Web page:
John Candy Net Worth
What was John Candy's Net Worth?
John Candy was a Canadian actor and comedian who had a net worth of $15 million at the time of his death in 1994. John Candy passed away on March 4, 1994 from a heart attack at 43 years old while filming Wagons East! in Durango, Mexico.
Some of his best known films include Stripes, Cool Runnings, Splash, Summer Rental, Spaceballs, The Great Outdoors, and Uncle Buck. He also starred in JFK, Only the Lonely, Home Alone, Who's Harry Crumb?, Planes, Trains, & Automobiles, Little Shop of Horrors, Armed and Dangerous, Sesame Street Presents: Follow that Bird, Vacation, and The Blues Brothers.
He won two Primetime Emmy Awards for Outstanding Writing in a Variety or Music Program for SCTV Network 90 in 1982 and 1983. He was inducted into Canada's Walk of Fame and was featured on a Canadian postage stamp.
John Franklin Candy was born on October 31, 1950 in Newmarket, Ontario, Canada. His parents were Sidney James Candy and Evangeline Candy, both of whom were Catholic. Unfortunately, when Candy's father was 35, he died of complications of heart disease.
During his teenage years, Candy studied at Neil McNeil Catholic High School in Toronto, Canada. He was interested in becoming a football player but was hindered by a knee injury which left him unable to play. He went to Centennial College to study Journalism but then transferred to McMaster University where he started taking extracurricular activities such as acting.
Candy's early career developed when he began earning small roles on television series like "Cucumber," "The ABC Afternoon Playbreak," and "Dr. Zonk and the Zunkins." Candy rose to fame during the 1970s as a member of the Toronto branch of The Second City and its "Second City Television" series. Some of his most well-known characters that he portrayed on the show include Johnny LaRue, Doctor Tongue, and talk-show sidekick William B, Williams. NBC signed a deal with the show in 1981 and quickly became an even larger hit. It won two Emmy Awards for the show's writing during 1981 and 1982.
Candy took a short hiatus from Second City Television and began to attend to his film career, appearing in a minor role in "Lost and Found" in 1979, as well as playing a US Army Soldier in Steven Spielberg's high budget comedy film "1941." Shortly after, he went back to Canada where he landed roles in "The Courage of Kavik, the Wolf Dog" and the action thriller "Double Negative." He also played a parole officer, Burton Mercer, in "The Blues Brothers" in 1980. Candy was cast as an Army recruit in "Stripes" which was directed by Ivan Reitman and became one of the most successful films in 1981. The same year he provided voices for the animated film "Heavy Metal."
Candy's true stardom began when he played the role of Tom Hank's womanizing brother in the romantic comedy hit "Splash," which was considered his break-out role. He also starred in the 1985 film, "The Last Polka," which he wrote with co-star Eugene Levy. He played Richard Pryor's best friend on "Brewster's Millions" and landed a cameo in the Sesame Street film "Follow That Bird."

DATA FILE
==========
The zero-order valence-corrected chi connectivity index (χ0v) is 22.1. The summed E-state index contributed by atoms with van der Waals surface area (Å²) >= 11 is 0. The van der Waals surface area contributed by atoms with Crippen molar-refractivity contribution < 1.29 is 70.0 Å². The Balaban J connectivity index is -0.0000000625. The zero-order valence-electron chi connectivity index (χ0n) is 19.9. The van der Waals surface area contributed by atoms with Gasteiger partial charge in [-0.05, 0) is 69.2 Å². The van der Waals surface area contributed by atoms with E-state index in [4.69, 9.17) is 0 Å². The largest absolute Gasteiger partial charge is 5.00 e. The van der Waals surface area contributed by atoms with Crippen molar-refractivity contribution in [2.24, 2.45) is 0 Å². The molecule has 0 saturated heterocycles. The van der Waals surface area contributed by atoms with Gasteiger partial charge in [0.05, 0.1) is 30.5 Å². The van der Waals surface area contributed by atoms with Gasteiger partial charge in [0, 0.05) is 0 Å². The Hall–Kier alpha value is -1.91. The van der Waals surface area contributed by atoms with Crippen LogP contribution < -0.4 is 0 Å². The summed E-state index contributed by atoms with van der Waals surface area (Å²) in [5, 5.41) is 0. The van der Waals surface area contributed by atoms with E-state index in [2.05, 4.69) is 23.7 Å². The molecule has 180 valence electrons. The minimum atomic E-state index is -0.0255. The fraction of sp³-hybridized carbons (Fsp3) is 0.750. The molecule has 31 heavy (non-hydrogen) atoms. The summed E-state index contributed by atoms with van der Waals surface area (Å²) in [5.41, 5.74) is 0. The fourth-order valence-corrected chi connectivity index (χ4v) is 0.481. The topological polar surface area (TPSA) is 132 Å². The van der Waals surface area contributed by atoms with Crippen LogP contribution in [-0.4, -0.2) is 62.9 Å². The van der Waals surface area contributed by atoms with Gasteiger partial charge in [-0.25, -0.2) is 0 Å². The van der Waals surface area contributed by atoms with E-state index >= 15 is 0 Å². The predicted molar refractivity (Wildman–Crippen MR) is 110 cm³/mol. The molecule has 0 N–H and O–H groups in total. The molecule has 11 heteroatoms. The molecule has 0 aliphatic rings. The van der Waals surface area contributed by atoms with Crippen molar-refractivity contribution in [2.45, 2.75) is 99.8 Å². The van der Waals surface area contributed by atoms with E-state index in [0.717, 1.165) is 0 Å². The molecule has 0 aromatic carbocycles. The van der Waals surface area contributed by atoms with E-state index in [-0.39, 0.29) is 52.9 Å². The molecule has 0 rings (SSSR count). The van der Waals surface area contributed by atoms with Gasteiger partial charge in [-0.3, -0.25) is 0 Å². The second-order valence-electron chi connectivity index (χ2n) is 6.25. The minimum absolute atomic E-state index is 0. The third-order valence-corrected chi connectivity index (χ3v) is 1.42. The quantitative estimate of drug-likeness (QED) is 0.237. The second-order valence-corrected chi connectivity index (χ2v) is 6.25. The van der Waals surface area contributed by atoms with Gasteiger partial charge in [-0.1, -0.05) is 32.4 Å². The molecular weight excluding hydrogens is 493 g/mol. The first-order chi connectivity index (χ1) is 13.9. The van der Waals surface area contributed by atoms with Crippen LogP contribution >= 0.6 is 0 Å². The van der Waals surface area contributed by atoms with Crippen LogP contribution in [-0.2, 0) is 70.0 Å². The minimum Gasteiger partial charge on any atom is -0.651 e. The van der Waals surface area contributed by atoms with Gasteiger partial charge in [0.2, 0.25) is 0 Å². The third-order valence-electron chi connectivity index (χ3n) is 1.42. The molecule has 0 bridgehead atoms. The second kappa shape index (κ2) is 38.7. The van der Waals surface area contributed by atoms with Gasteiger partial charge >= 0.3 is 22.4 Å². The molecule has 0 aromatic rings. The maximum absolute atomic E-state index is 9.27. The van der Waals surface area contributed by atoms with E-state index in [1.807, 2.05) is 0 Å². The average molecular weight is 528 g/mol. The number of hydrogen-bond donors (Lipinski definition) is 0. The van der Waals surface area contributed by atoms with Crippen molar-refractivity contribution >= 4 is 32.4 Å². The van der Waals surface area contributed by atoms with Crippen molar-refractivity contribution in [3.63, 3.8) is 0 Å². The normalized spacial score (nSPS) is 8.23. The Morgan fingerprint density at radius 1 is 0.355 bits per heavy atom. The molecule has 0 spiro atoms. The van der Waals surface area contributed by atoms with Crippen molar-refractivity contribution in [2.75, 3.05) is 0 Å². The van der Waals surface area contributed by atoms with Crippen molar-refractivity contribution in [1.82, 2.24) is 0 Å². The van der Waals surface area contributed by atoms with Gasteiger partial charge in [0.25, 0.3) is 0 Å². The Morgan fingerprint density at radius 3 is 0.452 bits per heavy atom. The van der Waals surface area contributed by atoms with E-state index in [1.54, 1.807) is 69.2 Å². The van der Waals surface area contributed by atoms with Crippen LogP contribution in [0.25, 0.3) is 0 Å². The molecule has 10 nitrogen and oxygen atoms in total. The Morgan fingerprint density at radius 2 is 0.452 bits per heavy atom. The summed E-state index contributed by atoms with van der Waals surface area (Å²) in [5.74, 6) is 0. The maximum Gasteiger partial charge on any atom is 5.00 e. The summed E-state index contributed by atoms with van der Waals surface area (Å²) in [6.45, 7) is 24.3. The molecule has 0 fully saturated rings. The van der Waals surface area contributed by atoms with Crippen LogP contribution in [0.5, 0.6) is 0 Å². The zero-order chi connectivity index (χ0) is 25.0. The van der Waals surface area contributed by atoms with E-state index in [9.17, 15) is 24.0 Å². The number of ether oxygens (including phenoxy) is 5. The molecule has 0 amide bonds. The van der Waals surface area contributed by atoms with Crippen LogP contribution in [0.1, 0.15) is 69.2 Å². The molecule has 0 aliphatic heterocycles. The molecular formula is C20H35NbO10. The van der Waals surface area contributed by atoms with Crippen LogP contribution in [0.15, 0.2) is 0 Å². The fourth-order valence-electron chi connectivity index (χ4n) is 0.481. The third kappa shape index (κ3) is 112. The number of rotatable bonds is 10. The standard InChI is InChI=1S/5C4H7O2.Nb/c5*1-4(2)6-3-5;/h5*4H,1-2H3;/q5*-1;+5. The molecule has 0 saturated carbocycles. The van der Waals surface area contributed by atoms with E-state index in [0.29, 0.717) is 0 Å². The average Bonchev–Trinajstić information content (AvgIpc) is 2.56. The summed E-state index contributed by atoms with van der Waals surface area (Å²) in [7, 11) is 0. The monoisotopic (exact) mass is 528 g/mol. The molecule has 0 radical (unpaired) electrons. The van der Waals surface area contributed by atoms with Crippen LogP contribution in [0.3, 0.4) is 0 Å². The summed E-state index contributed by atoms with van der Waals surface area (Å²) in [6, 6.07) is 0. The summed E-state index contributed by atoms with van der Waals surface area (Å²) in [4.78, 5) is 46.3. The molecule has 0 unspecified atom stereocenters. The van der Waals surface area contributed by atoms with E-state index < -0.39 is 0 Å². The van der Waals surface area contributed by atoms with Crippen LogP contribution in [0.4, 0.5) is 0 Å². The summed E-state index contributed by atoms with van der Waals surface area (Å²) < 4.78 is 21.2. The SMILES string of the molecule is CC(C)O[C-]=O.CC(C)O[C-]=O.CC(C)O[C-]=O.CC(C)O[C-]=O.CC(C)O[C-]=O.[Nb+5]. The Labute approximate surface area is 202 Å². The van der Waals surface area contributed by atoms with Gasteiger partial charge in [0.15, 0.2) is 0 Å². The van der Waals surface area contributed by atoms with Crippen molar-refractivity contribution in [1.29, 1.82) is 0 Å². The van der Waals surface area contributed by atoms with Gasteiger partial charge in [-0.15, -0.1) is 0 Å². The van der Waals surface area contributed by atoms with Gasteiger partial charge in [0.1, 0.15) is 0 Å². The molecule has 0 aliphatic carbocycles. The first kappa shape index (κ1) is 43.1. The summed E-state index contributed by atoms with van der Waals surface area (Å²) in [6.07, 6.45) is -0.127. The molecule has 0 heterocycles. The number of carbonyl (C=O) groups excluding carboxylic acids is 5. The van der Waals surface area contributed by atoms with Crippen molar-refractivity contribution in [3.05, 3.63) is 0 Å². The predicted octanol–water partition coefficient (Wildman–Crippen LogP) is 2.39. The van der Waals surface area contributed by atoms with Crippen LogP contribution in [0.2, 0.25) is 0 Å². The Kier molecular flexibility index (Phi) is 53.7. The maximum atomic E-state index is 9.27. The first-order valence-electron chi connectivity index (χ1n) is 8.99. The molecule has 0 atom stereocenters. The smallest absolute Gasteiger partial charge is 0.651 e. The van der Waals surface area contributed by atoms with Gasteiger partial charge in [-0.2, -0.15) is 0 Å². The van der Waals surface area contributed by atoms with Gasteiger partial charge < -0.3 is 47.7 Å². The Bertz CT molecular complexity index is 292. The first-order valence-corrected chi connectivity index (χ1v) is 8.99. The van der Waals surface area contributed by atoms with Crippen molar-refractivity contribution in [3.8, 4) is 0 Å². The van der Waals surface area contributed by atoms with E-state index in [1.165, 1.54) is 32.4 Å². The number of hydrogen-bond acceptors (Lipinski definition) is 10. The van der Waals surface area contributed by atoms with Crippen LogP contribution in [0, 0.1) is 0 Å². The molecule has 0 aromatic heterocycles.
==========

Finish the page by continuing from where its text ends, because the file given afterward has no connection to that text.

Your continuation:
Candy's first major lead role in Hollywood was in the film "Summer Rental," which was directed by Carl Reiner. He then reunited with Tom Hank's in "Volunteers" and had a cameo in "The Canadian Conspiracy" in 1985. In 1986, he earned his second leading role in the film "Armed and Dangerous" alongside Eugene Levy and Meg Ryan.
In 1987, he also starred in "Planes, Trains, & Automobiles" with Steve Martin and directed by John Hughes. This began a collaboration with Hughes as Candy then had a cameo role in "She's Having a Baby" in 1988 and starred in "The Great Outdoors" which Hughes wrote and directed.
In 1989, he appeared as the main character in the Hughes film "Uncle Buck." The same year, he also produced and starred in the animated series on NBC called "Camp Candy," which featured his two children in supporting roles. In 1990 and 1991, he appeared in two more films by Hughes, "Home Alone" and "Career Opportunities.
In 1991, he appeared in "Only the Lonely" alongside Maureen O'Hara. He had a string of unsuccessful films in the early 1990s including "Delirious," "Once Upon a Crime," and "Boris and Natasha: The Movie" before finally starring in the hit "Cool Runnings" in 1993. He made is directorial debut in 1994 with the film "Hostage for a Day" and his final appearances in film came in 1995 with roles in "Canadian Bacon" and "Wagons East."
Personal Life and Death
Candy married his wife, Rosemarry Hobor, in 1979. They had their first child, Jennifer, in February of 1980 and their second child, Chris, in September of 1984. Candy admitted that he sometimes suffered from anxiety and panic attaches. He also was overweight and tended to binge eat in response to stress and anxiety. Additionally, various factors contributed to his poor health such as frequent smoking and use of alcohol, as well as a strong family history of heart disease.
On March 4, 1994, Candy suffered a heart attack at the age of 43 while he had been filming "Wagons East." His funeral was held at St. Martin of Tours Catholic Church in Los Angeles and he was entombed at Holy Cross Cemetery in Culver City. A special memorial service was produced by his former improvisation troupe, the Second City, which was broadcast across Canada.
In 1998, Candy was inducted into Canada's Walk of Fame. In 2006, he was honored by Canada Post by being featured on a postage stamp. In October of 2020, the mayor of Toronto declare that October 30th was "John Candy Day" in honor of what would have been Candy's 70th birthday.
|Net Worth:||$15 Million|
|Date of Birth:||1950-10-31|
|Height:||6 ft 2 in (1.88 m)|
|Profession:||Actor, Comedian, Screenwriter, Television producer, Voice Actor|